7 Prison Weight Loss Secrets

By Christopher Zoukis

The abundance of literature on weight loss inevitably leads one to the understanding that successful weight loss tactics are either very extreme or cumbersomely complicated.  Some suggest fasting or a liquid diet; others suggest that primarily lean meats should be eaten, and at very specific times of the day . . . or night.  And still others suggest that fish eggs, certain types of Himalayan salts, or God knows what else should be incorporated.  This is not one of those articles.

The “secret” to weight loss is, well, not a secret at all.  All of us understand that weight loss is a mathematical equation.  If the body takes in more calories than it burns, then weight is gained.  If, on the other hand, the body burns more calories than it takes in, then weight is lost.  Simple.  No patches, specially cooked meals, or howling at the moon required.

Before we begin, a note about these secrets originating from a prison, a federal prison to be exact.  The simple truth of the matter is that while social life in prison is exceedingly complex (as illustrated at, nutrition in prison is simple.  There are no pills, powders, or workout drinks to buy.  There are no CD or DVD players, so there is no option, or need, to purchase any such supplemental, often branded types of information.  In most of today’s prisons, there aren’t even any weights or exercise bikes to use.  And by losing substantial weight in prison, without the aid of any of these extra, costly products, it is shown that weight loss is simple, yet certainly not easy.

The premise of this article is that people who want to lose weight can, but that it takes smart, clean eating, a bit of determination, and lifestyle tweaks.  And with this being said, we present the 7 Prison Weight Loss Secrets:

Secret #1: Settle on a Goal and Create a Plan

Perhaps the most important secret to weight loss is planning.  Anyone can say, and even fully believe, that they are just going to go cold turkey on junk food and sodas, and at the same time, spend two hours in the gym a day.  While that’s a nice, fanciful idea, many won’t be able to follow through with it even if they want to.  This is because losing weight is hard; a real lifestyle change.  And with a lifestyle change comes detailed planning.

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Telemedicine Behind Bars

By Prison Legal News

The National Commission on Correctional Health Care (NCCHC), which provides accreditation for medical services in prisons, jails and other correctional facilities, held its national conference in Nashville, Tennessee from October 28 to 30, 2013.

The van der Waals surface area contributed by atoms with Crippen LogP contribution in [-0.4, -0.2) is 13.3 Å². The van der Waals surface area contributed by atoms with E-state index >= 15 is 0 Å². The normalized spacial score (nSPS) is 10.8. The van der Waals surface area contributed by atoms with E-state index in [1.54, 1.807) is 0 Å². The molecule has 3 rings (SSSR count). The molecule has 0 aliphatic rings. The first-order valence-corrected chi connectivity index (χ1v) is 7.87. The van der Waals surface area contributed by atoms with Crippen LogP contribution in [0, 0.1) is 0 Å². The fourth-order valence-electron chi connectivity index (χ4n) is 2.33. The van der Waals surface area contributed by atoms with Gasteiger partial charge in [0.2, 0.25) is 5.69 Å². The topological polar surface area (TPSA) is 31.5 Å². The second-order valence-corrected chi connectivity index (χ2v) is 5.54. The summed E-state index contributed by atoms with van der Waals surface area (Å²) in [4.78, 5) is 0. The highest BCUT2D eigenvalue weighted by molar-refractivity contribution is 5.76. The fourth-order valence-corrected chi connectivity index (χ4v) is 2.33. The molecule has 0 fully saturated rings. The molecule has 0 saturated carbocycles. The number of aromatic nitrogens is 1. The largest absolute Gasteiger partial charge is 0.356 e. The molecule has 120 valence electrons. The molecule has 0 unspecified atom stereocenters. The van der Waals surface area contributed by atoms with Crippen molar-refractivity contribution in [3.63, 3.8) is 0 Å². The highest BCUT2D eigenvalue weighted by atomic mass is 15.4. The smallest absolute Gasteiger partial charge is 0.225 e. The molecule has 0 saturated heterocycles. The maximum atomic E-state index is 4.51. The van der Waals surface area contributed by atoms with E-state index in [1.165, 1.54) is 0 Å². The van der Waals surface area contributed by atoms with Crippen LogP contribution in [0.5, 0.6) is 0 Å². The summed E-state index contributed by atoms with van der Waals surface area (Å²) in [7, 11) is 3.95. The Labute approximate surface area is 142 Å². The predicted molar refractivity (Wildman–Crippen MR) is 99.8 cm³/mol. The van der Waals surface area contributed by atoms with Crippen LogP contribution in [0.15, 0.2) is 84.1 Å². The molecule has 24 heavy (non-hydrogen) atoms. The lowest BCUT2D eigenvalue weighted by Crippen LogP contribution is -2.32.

PLN managing editor Alex Friedmann attended the conference and sat in on several presentations that addressed the issue of telemedicine in the correctional setting. Telemedicine involves medical consultations over a remote connection, typically with a patient speaking with a physician or other medical practitioner on a video screen.

The first NCCHC conference session on telemedicine was conducted by Lawrence Mendel, a physician and acting medical director at the Leavenworth Detention Center, a facility operated by Corrections Corporation of America.

According to Mendel, the first prison telemedicine program began in 1978 at the South Florida Reception Center in conjunction with Jackson Memorial Hospital. The use of telemedicine expanded during the 1990s and it is now used in a variety of settings to provide long-distance medical evaluations and diagnoses.

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Federal Court Grants Six-Month Extension to Reduce CDCR Prison Population

By Prison Legal News The three-judge federal court over a long-standing prison healthcare class-action suit against California took a slight turn on January 29, 2013, when the court gave the state a six-month extension to achieve the prison population reduction it had ordered previously. The court had required the California Department of Corrections and Rehabilitation

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